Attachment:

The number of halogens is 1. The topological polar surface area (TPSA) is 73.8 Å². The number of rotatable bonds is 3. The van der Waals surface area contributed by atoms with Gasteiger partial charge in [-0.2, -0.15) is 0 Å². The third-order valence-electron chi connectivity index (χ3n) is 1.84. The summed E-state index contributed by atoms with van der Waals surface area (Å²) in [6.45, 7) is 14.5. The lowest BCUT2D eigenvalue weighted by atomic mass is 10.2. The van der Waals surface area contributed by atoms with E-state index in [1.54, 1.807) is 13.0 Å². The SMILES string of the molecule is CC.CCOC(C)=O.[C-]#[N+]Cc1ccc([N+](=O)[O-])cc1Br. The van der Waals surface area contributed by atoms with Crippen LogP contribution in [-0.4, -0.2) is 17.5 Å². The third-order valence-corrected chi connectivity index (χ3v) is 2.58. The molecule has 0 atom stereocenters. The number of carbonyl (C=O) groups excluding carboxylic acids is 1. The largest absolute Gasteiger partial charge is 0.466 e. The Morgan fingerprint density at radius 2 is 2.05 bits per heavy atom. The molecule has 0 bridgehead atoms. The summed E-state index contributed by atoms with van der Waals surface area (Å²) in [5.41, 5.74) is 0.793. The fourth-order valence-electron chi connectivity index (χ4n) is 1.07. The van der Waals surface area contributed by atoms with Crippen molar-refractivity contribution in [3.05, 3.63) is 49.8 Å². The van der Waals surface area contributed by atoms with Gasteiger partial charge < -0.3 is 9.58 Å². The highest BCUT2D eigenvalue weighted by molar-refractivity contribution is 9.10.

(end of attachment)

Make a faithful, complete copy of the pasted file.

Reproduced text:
The number of halogens is 1. The topological polar surface area (TPSA) is 73.8 Å². The number of rotatable bonds is 3. The van der Waals surface area contributed by atoms with Gasteiger partial charge in [-0.2, -0.15) is 0 Å². The third-order valence-electron chi connectivity index (χ3n) is 1.84. The summed E-state index contributed by atoms with van der Waals surface area (Å²) in [6.45, 7) is 14.5. The lowest BCUT2D eigenvalue weighted by atomic mass is 10.2. The van der Waals surface area contributed by atoms with E-state index in [1.54, 1.807) is 13.0 Å². The SMILES string of the molecule is CC.CCOC(C)=O.[C-]#[N+]Cc1ccc([N+](=O)[O-])cc1Br. The van der Waals surface area contributed by atoms with Crippen LogP contribution in [-0.4, -0.2) is 17.5 Å². The third-order valence-corrected chi connectivity index (χ3v) is 2.58. The molecule has 0 atom stereocenters. The number of carbonyl (C=O) groups excluding carboxylic acids is 1. The largest absolute Gasteiger partial charge is 0.466 e. The Morgan fingerprint density at radius 2 is 2.05 bits per heavy atom. The molecule has 0 bridgehead atoms. The summed E-state index contributed by atoms with van der Waals surface area (Å²) in [5.41, 5.74) is 0.793. The fourth-order valence-electron chi connectivity index (χ4n) is 1.07. The van der Waals surface area contributed by atoms with Crippen molar-refractivity contribution in [3.05, 3.63) is 49.8 Å². The van der Waals surface area contributed by atoms with Gasteiger partial charge < -0.3 is 9.58 Å². The highest BCUT2D eigenvalue weighted by molar-refractivity contribution is 9.10.